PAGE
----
I was frankly disappointed with this book. It is not Kautsky at his best. In some senses, it is Kautsky at his worst — pedantic, repetitive, and wandering. The first half of the book doesn’t even mention Russia and the Bolsheviks. Instead it is a ponderous history of the French Revolution of 1789 and the Paris Commune of 1871. Kautsky is trying to draw out some general rules of revolution, but without much success. The remaining bits of the book reiterate arguments he made about the Bolsheviks in his earlier book. I imagine that Trotsky felt the need to reply not because of the power of Kautsky’s arguments, but because of who Kautsky was — the pre-eminent Marxist theoretician of his time.

One of the biggest surprises of this book is how amorphous Kautsky’s views really were at this time (1919). After criticising the Bolsheviks for a long list of sins, he concludes: “Whatever one may think of the Bolshevik methods, the fact that a proletarian government in a great state has not only come into power, but been able to maintain itself for nearly two years under the most difficult conditions conceivable, naturally increases the feeling of power among the proletariat of all countries. For the world-revolution therefore, in this respect, the Bolsheviks have rendered an enormous service …”

Strange words coming from a man who a year or two later would be comparing the Bolsheviks to Mussolini’s Fascists. Kautsky eventually convinced the Social Democratic and Labour parties in Euroope into supporting armed insurrections against the Soviet government — which he was still calling “proletarian” at this stage.

This edition fo the book is ill-served by its original translation. W.H. Kerridge, the translator, was a church organist and pianist for an opera company. He was also, apparently, a linguist, though it’s not clear if he had any background on the Left. It would be a good thing if someone would come along and do a new, better translation from the original German.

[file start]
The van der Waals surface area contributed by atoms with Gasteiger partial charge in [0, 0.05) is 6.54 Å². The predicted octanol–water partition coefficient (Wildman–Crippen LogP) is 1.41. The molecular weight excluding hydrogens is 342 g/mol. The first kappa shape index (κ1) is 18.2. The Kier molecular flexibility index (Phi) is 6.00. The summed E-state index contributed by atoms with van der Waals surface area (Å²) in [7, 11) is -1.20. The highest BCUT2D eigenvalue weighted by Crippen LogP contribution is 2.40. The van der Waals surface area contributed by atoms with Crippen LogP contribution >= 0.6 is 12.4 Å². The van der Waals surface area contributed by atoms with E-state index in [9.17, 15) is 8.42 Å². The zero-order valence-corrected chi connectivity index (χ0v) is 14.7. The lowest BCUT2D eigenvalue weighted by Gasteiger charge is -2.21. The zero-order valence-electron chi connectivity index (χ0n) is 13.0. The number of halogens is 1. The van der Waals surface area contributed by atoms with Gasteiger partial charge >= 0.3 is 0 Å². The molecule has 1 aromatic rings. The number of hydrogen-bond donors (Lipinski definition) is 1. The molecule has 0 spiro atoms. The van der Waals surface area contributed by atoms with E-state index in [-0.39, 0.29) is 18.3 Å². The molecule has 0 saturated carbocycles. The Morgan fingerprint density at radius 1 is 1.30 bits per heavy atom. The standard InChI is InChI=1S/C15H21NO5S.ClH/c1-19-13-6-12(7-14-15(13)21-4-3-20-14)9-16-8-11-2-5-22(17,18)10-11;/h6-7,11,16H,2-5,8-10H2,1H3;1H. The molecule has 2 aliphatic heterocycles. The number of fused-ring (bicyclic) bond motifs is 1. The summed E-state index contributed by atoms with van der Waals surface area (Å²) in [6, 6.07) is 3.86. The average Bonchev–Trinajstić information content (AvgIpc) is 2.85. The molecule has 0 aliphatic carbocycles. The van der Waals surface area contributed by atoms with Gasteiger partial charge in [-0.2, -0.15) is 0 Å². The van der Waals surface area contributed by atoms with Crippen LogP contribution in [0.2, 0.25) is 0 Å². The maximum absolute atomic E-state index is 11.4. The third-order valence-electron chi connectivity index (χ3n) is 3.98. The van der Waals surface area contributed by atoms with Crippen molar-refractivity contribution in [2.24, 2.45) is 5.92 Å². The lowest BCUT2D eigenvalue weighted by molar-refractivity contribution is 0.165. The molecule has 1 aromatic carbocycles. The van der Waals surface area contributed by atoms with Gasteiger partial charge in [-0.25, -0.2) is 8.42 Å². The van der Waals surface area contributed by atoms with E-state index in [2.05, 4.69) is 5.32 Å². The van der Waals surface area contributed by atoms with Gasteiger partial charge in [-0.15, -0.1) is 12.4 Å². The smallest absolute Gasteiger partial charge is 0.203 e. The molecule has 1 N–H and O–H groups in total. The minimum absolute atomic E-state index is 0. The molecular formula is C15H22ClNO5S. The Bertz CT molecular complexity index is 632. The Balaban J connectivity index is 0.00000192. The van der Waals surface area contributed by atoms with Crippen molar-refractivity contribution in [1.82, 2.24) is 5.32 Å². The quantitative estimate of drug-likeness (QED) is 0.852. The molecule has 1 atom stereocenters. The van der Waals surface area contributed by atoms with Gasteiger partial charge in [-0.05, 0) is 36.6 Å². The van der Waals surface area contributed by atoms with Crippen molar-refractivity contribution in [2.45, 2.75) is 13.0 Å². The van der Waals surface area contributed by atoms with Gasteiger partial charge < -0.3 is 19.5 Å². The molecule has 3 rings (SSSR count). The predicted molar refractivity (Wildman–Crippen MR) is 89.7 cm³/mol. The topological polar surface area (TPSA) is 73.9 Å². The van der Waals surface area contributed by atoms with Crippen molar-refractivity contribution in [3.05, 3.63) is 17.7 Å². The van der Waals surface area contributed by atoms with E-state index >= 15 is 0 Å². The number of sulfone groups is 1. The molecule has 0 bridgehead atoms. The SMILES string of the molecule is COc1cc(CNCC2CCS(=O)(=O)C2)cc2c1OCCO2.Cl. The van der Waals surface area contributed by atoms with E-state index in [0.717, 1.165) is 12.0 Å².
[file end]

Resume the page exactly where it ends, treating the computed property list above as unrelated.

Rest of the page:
Review: Zero Days, by Ruth Ware

Mon, 2023-07-17 12:03

I love a good, fast-paced thriller and this book showed a lot of promise. In the opening few pages, the heroine — a woman known as “Jack” — returns home from a dangerous assignment (she does physical checks of security for companies, involving illegal break-ins) to find her husband murdered. And she quickly becomes the prime — indeed, only — suspect. And makes a run for it. With echoes of 1930s thrillers like John Buchan’s The Thirty Nine Steps she even has to jump from a moving train at one point. But there were three things I didn’t like about the book. First, the internal monologue, which is quite repetitive, focussing on how much she misses her dead husband. That significantly padded out the story and I though unnecessarily so. The second two gripes involve a SPOILER ALERT: if you’ve ever seen the movie Ghost with Demi Moore, you may remember her beloved murdered husband and his best friend, the slimy Carl Bruner. A character appears here and I immediately thought — please don’t go there. But the author did. But the worst part was to follow. In the end, as you can imagine, good triumphs (no spoiler there) and our heroine is recuperating in hospital. But with her beloved husband gone, she sees no point in living. After all, what can a woman alone do with her life? And then I worried that the author would slip in some handsome doctor and she’d fall into his arms. But no, this is 2023, authors don’t do that kind of nonsense any more. Instead, Jack finds meaning and a reason to live because, as we discover, she is … with child. The utterly backward and reactionary nature of the story was really quite a shock to me. As if a talented, educated, witty woman can only find meaning in life through her amazing husband or a child. I may be unfair, but those things ruined an otherwise interesting book for me.

Review: Do Humankind’s Best Days Lie Ahead? by Steven Pinker, Matt Ridley, Alain de Botton and Malcolm Gladwell

Sat, 2023-07-15 01:30

With those four men listed as the authors, how could this have been such an uninteresting book? It’s the transcript of a debate which took place in Toronto several years ago. Pinker and Ridley made the optimistic case, de Botton and Gladwell responded as pessimists. Pinker was the strongest, laying out a powerful case for steady improvement in the human condition, though he seemed (more than) a bit smug about climate change, among other challenges. Reading what he said now that we’ve had COVID and the invasion of Ukraine, I still think he’s essentially right. But to understand the argument better, one should read their books, not this one, which may have worked well as a debate on stage, but not as a text to read. Disappointed.